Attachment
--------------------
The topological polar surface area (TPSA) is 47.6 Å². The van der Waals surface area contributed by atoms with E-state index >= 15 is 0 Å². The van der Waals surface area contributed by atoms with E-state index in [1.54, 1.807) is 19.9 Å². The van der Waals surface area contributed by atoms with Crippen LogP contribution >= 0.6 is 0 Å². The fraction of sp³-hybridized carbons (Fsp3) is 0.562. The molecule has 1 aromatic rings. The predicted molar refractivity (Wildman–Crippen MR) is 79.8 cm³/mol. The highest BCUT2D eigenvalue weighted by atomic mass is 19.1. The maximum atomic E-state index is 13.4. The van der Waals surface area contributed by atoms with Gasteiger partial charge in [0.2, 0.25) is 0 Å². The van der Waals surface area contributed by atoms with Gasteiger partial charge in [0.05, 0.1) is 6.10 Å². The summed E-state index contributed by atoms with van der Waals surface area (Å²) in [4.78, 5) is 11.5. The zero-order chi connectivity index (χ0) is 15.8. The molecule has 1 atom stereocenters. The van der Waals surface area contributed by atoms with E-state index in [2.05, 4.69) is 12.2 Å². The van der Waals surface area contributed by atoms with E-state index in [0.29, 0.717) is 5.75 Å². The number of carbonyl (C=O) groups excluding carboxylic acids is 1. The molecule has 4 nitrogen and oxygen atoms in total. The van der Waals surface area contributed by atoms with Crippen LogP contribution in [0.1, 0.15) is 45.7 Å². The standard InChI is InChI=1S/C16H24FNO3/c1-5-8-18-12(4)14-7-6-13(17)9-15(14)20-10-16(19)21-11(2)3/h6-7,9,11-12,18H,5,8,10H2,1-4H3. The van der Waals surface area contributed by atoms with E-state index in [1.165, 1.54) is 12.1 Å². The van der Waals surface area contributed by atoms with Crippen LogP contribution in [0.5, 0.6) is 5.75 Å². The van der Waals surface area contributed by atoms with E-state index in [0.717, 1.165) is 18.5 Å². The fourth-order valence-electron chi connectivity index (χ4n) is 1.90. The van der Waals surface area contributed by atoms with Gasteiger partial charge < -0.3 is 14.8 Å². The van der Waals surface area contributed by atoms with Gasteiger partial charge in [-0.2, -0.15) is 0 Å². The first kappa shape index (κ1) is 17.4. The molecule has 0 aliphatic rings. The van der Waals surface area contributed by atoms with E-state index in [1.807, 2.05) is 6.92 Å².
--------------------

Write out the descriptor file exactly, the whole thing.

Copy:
The topological polar surface area (TPSA) is 47.6 Å². The van der Waals surface area contributed by atoms with E-state index >= 15 is 0 Å². The van der Waals surface area contributed by atoms with E-state index in [1.54, 1.807) is 19.9 Å². The van der Waals surface area contributed by atoms with Crippen LogP contribution >= 0.6 is 0 Å². The fraction of sp³-hybridized carbons (Fsp3) is 0.562. The molecule has 1 aromatic rings. The predicted molar refractivity (Wildman–Crippen MR) is 79.8 cm³/mol. The highest BCUT2D eigenvalue weighted by atomic mass is 19.1. The maximum atomic E-state index is 13.4. The van der Waals surface area contributed by atoms with Gasteiger partial charge in [0.2, 0.25) is 0 Å². The van der Waals surface area contributed by atoms with Gasteiger partial charge in [0.05, 0.1) is 6.10 Å². The summed E-state index contributed by atoms with van der Waals surface area (Å²) in [4.78, 5) is 11.5. The zero-order chi connectivity index (χ0) is 15.8. The molecule has 1 atom stereocenters. The van der Waals surface area contributed by atoms with E-state index in [2.05, 4.69) is 12.2 Å². The van der Waals surface area contributed by atoms with E-state index in [0.29, 0.717) is 5.75 Å². The number of carbonyl (C=O) groups excluding carboxylic acids is 1. The molecule has 4 nitrogen and oxygen atoms in total. The van der Waals surface area contributed by atoms with Crippen LogP contribution in [0.1, 0.15) is 45.7 Å². The standard InChI is InChI=1S/C16H24FNO3/c1-5-8-18-12(4)14-7-6-13(17)9-15(14)20-10-16(19)21-11(2)3/h6-7,9,11-12,18H,5,8,10H2,1-4H3. The van der Waals surface area contributed by atoms with E-state index in [1.165, 1.54) is 12.1 Å². The van der Waals surface area contributed by atoms with Crippen LogP contribution in [0.5, 0.6) is 5.75 Å². The van der Waals surface area contributed by atoms with E-state index in [0.717, 1.165) is 18.5 Å². The fourth-order valence-electron chi connectivity index (χ4n) is 1.90. The van der Waals surface area contributed by atoms with Gasteiger partial charge < -0.3 is 14.8 Å². The van der Waals surface area contributed by atoms with Gasteiger partial charge in [-0.2, -0.15) is 0 Å². The first kappa shape index (κ1) is 17.4. The molecule has 0 aliphatic rings. The van der Waals surface area contributed by atoms with E-state index in [1.807, 2.05) is 6.92 Å².